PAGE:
Members of the newly formed House Infrastructure Strategies Committee got all they wanted and then some this week as they learned of a small, yet complex and research-intensive effort of state government to plan for tomorrow’s natural disasters.

The committee and its three subcommittees are an effort of Speaker Paul Renner.

The goal of the annual assessments is to estimate the needed expenditures by all levels of government which are required to minimize the adverse economic effects of flooding in the state. The high-impact zone as determined by the project is all 35 coastal counties, with intermediate and dispersed zones not yet defined.

“This year, we focused on storm surge, we focused on flooding, and we focused on sea-level rise of 2 feet as the basis of our analysis,” said Amy Baker of the state Office of Economic and Demographic Research (EDR). “Within the high-impact zone, we also looked at what other critical facilities we had in there, and what’s the property types and values we have in that high-impact zone.”

EDR began annual infrastructure assessments around five years ago. Taking into account all 35 coastal counties, there’s about $3.1 trillion in property value in those high-risk areas. Coastal counties also account for more than 77% of the state’s gross domestic product (GDP). About a third of the state’s GDP is tied up in Southeast Florida counties, along with Monroe County, which are most at-risk.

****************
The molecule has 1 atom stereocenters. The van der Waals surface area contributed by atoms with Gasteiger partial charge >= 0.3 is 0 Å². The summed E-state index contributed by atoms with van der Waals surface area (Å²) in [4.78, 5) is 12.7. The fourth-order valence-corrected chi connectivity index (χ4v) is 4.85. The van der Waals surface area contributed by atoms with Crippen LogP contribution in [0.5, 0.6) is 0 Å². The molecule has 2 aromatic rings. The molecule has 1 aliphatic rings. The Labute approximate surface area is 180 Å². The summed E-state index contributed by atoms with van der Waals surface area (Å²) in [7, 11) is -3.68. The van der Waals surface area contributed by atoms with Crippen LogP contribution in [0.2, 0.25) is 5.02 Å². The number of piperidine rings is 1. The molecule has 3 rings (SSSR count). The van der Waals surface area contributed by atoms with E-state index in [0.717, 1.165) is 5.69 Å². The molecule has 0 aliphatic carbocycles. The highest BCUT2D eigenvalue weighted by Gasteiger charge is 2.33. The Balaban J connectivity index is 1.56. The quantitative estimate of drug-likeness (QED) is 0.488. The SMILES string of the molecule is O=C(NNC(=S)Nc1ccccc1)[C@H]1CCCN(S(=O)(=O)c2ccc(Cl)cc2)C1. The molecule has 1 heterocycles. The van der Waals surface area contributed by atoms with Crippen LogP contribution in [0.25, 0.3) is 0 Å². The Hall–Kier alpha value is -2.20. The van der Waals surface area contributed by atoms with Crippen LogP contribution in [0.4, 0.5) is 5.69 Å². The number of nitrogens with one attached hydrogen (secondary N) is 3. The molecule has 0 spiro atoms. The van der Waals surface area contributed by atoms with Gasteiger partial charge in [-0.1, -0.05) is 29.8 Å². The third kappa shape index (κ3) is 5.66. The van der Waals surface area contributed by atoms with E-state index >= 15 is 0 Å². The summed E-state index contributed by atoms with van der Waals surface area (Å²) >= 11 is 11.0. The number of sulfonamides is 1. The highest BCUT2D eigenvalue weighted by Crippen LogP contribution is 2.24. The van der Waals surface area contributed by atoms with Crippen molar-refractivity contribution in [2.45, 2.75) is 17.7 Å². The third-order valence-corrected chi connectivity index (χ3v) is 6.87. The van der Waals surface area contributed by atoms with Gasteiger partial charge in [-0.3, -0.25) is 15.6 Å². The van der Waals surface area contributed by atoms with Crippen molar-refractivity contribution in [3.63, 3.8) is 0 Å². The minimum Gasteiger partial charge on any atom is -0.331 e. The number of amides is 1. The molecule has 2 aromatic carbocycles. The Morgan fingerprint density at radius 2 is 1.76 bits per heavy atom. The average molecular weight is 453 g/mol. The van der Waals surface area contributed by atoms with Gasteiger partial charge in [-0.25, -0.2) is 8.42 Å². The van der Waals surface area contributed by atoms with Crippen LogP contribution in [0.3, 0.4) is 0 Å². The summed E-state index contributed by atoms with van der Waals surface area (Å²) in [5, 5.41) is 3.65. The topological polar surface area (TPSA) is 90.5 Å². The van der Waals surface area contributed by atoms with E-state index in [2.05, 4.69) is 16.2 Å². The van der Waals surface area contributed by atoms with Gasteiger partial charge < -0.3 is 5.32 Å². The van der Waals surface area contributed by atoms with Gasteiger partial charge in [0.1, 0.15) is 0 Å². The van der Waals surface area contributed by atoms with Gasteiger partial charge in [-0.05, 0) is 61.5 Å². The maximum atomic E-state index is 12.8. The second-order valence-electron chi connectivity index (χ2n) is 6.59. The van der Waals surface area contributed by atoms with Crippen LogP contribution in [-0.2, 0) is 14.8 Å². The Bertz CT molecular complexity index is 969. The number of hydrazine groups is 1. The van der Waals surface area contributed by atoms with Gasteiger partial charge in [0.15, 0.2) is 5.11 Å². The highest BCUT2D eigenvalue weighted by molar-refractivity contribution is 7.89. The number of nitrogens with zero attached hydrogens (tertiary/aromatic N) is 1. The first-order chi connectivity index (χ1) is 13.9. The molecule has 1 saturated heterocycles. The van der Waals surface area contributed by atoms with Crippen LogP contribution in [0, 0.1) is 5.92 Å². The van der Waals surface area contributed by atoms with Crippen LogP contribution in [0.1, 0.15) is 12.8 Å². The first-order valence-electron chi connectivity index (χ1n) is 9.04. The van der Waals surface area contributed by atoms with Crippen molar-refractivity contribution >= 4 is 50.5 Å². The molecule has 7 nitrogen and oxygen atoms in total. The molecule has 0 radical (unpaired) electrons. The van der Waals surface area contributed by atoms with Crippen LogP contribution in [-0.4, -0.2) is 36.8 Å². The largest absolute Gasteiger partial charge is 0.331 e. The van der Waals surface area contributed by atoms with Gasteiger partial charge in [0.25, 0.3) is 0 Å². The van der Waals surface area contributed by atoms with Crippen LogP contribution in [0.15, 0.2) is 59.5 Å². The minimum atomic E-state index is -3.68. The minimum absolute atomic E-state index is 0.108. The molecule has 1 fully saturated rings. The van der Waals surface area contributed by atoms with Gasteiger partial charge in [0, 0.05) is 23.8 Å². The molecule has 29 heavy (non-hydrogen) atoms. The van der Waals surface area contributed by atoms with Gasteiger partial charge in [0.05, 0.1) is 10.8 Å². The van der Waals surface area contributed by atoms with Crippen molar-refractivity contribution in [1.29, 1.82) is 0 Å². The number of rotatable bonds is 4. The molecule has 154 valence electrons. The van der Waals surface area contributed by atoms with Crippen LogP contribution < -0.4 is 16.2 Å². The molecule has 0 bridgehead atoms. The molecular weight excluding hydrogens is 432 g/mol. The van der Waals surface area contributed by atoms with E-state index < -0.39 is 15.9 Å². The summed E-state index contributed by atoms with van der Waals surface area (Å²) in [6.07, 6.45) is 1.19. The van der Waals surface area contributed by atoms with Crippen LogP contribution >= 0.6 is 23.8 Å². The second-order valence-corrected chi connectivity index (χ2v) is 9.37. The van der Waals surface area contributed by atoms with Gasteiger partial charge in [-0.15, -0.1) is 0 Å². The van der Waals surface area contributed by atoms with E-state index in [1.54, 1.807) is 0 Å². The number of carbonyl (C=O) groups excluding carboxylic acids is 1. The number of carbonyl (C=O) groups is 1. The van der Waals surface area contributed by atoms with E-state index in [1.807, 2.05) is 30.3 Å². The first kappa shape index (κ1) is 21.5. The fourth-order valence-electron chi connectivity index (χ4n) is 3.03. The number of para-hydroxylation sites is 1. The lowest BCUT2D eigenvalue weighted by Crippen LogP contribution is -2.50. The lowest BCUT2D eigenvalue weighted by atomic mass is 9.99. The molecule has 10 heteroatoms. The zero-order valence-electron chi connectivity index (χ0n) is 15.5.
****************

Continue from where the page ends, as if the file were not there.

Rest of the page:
With two feet of sea-level rise, there are more than 50 medical facilities at risk, along with eight schools and seven fire stations statewide.

“We also did the same analysis looking at storm surge associated with a hurricane, (Category) 5, and those same clusters of facilities — fire stations, schools and medical facilities,” Baker said. “Once again, you can see fire stations are very high-risk because of their location in these counties — the schools and the medical facilities, as well.”

The issue for a lot of structures in high-risk areas is accessibility, as roads get flooded out in low-lying areas.

“We’re starting to get a more nuanced picture of what’s at risk,” Brown said. “What’s also clear is the state may try to consider — which people have been talking about already — relocating some of the existing at-risk facilities, building future facilities further from the hazard areas.

“But because of those connecting route issues, transportation issues, we may also want to start developing alternative means of providing those critical services.”

Going forward, EDR staff can now manipulate the data to show particularly risky areas of counties, or if those risky areas expand into other counties. They’re also working on developing and defining the intermediate risk zone, and pulling in local resiliency plans.

It’s a lot to consider in one day’s committee meeting, which led Chairman Bobby Payne to suggest members take their reports and do some homework.

“A very complex and thorough report — I know that members, if you haven’t strapped on your seatbelts today, you understood that we would be digging very deep, as you saw,” said Payne, a Palatka Republican.

“I would encourage you to make sure you take this report and run through it. Ask questions, because there’s so much complexity here that we can’t absorb it all in a 45-minute window.”

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